These three scenarios demonstrate that M2M solutions can be used in a wide range of ways and in nearly every industry. They simplify workflows, improve processes, reduce costs, and make new business models possible. Cross-sectional technology will help the development of the Internet of Things – the networking and simultaneous communication between objects over the Internet, to make a breakthrough. The Internet of Things is intended to enable goods to find their way to their destination by themselves – just like data flows do in the existing Internet.
The Fraunhofer Institute, a German research organization, has demonstrated with the aid of M2M how this can be done. At its Dortmund Institute for Material Flow and Logistics (IML) a supply chain is taking shape that will in the future be able to control itself – from the producer to the customer.
A Self-regulating supply chain
The Dortmund research scientists begin by simulating M2M use in the warehouse by means of several dozen so-called multi-shuttle moves. Self-propelled containers handle all tasks, from removing goods from the bay to delivering them to an order picking station. Thanks to their built-in software they can be located – and they know what they have loaded. The containers can relay this information.
That is how they find their way to right order picking station automatically. They also communicate with each other, thereby ruling out collisions in warehouse transportation.
In the warehouse and in production, self-controlling material flows could be a standard practice toward the end of the decade, the Dortmund researchers say.
Interfaces between warehouse and truck, in contrast, are a bottleneck in the development of the Internet of Things. It is not yet clear when self-controlling material flows will be customary in this area.
Mobile network operators (MNOs) have a key role to play in M2M applications. It is not just that faultless mobile data transmission is the precondition for any M2M solution and for progress by the Internet of Things.
Established MNOs also have advantages in efficient processing of the new data torrent. They can guarantee data protection because it has long been a concern of theirs and they offer many certificated encryption methods. For many companies with M2M applications it matters, for instance, where their data is stored, and Deutsche Telekom for one uses high-security data centers.
MNOs also have an entirely new and additional role to play in the development of the Internet of Things. Instead of just providing SIM cards and connectivity, their role in the multifaceted M2M market is that of new technology enablers and of a link between the many players – ranging from their customers to hardware and software providers.
Robust M2M solutions
Take outdoor solutions, for example, where M2M solutions must be significantly more robust than in a climate-controlled warehouse. Unreliable solutions would lead to a breakdown in the Internet of Things. Conventional SIM cards and cellphones are not suitable for setting up an automated supply chain. Cards are only designed for temperatures of between -10 and +40° Celsius. Shocks and vibrations, humidity and corrosion can also interrupt the contact between SIM card and circuit board, so these cards are unsuitable for harsh environmental conditions.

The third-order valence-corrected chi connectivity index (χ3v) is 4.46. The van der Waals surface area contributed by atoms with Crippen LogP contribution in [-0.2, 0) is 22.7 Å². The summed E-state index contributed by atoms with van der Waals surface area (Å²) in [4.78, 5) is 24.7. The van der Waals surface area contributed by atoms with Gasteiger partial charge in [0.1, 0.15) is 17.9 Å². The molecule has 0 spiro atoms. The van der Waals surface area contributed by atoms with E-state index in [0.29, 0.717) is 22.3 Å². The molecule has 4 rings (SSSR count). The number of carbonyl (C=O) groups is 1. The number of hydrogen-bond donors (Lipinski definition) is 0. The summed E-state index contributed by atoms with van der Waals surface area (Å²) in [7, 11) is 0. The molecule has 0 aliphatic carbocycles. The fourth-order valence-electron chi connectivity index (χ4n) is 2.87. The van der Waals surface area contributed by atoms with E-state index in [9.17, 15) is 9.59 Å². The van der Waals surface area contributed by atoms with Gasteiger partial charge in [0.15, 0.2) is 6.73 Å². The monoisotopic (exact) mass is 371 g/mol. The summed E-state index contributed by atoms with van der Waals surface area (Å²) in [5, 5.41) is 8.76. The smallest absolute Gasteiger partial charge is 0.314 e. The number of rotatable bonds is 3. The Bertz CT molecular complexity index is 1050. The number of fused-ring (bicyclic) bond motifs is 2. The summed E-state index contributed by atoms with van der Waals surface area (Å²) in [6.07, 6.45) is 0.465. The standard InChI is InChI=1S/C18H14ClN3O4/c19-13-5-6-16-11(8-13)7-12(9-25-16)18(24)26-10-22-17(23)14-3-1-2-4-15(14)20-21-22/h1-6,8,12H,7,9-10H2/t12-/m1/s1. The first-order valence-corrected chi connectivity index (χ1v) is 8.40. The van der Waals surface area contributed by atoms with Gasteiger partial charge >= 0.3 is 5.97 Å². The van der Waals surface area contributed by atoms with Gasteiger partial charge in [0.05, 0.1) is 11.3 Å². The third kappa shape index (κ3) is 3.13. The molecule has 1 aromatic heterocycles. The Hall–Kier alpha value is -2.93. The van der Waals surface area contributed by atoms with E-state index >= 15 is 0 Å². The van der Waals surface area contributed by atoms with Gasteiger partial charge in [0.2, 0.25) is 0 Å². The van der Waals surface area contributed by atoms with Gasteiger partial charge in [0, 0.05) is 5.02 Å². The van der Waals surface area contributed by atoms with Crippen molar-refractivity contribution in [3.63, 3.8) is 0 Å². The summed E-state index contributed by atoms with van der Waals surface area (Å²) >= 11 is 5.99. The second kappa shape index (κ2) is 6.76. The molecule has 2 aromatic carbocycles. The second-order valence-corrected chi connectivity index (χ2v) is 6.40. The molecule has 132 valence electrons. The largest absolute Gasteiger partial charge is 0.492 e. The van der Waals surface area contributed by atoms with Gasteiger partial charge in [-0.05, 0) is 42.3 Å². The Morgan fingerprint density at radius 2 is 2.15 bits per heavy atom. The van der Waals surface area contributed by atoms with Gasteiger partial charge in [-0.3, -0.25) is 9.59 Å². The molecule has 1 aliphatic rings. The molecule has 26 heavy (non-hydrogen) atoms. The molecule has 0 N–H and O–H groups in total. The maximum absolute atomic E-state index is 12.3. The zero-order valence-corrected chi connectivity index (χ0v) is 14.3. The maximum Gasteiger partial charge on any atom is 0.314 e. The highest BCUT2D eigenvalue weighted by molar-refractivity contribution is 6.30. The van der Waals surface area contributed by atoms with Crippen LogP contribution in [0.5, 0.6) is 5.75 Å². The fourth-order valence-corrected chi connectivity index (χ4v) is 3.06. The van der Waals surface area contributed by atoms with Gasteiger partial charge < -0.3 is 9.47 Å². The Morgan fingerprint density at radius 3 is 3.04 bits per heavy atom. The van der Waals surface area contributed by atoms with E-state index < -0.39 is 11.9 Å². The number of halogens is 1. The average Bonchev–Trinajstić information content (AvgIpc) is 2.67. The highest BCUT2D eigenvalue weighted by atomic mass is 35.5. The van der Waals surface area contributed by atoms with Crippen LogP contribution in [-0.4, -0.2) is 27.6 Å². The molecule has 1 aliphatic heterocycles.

Components of this kind have already proved their worth in logistics. They are fixed to the shell of overseas containers for purposes of tracking and tracing goods. A solar panel powers their battery and supplies the module with energy that lasts for up to two and a half years even if there is no sunshine.
The example from shipping is by no means exotic. Similar chips are used in the on-board units of thousands of Deutsche Bahn rental bikes that rail customers can usually book by cellphone for their onward journey from the railroad station. Chips used in cars can also withstand extreme fluctuations in temperature.
Technically, individual M2M solutions are fully mature. So what has yet to be done to make further innovations possible and head this booming industry in a sustainable direction?
From standalone solutions to uniform standards
We will only make full use of M2M’s potential if we no longer insist on using standalone solutions at companies and in industries or countries. That is why alliances will in future play a much larger role than hitherto. Operators are collaborating in international programs with hardware and, above all, software providers in numbers that increase by the day. Their aim is to provide users and market participants with uniform technologies and service level agreements that ensure constant availability of the devices and to offer additional service functions as a basis for further innovation.
Telecom providers can drive innovation and collaboration by enabling manufacturers and dealers from around the world to offer their hardware, software, apps and complete M2M solutions on a single platform. Many small innovators do not always have the financial clout to take their inventions to market maturity. They need somewhere centralized where they can look for partners.
Cooperation – a priority for the future
Strong growth in readiness for partnerships between MNOs must exist for M2M to flourish. The Machina Research analysts agree. In a study, they postulated six criteria by which MNOs must, in their view, be excellent if they are to succeed, and partnerships head the list.
We need clear roaming agreements and common standards and platforms. The MNOs’ task is to ensure that infrastructures are as uniform as possible. That can only be achieved internationally and by collaborating. The Global M2M Association (GMA) has already made a start. A cooperation arrangement between Deutsche Telekom, France Télécom and Sweden’s TeliaSonera, it aims to improve quality of service and standards for M2M communication – by means of network interoperability, joint certification of modules, and harmonization of software interfaces (APIs), for example.
The M2M Alliance, to which nearly all of Europe’s leading MNOs belong, takes a similar approach. Telekom is going with the flow because countless exciting M2M applications and development of the Internet of Things will revolutionize the way we live and work in the future. We are at the dawn of a third industrial revolution.
Jürgen Hase is vice president M2M Competence Center, Deutsche Telekom, which has an M2M SIM portfolio includes M2M SIM chips, or MFF-SIMs, in addition to plug-in SIM cards and the MicroSIMs used in smartphones.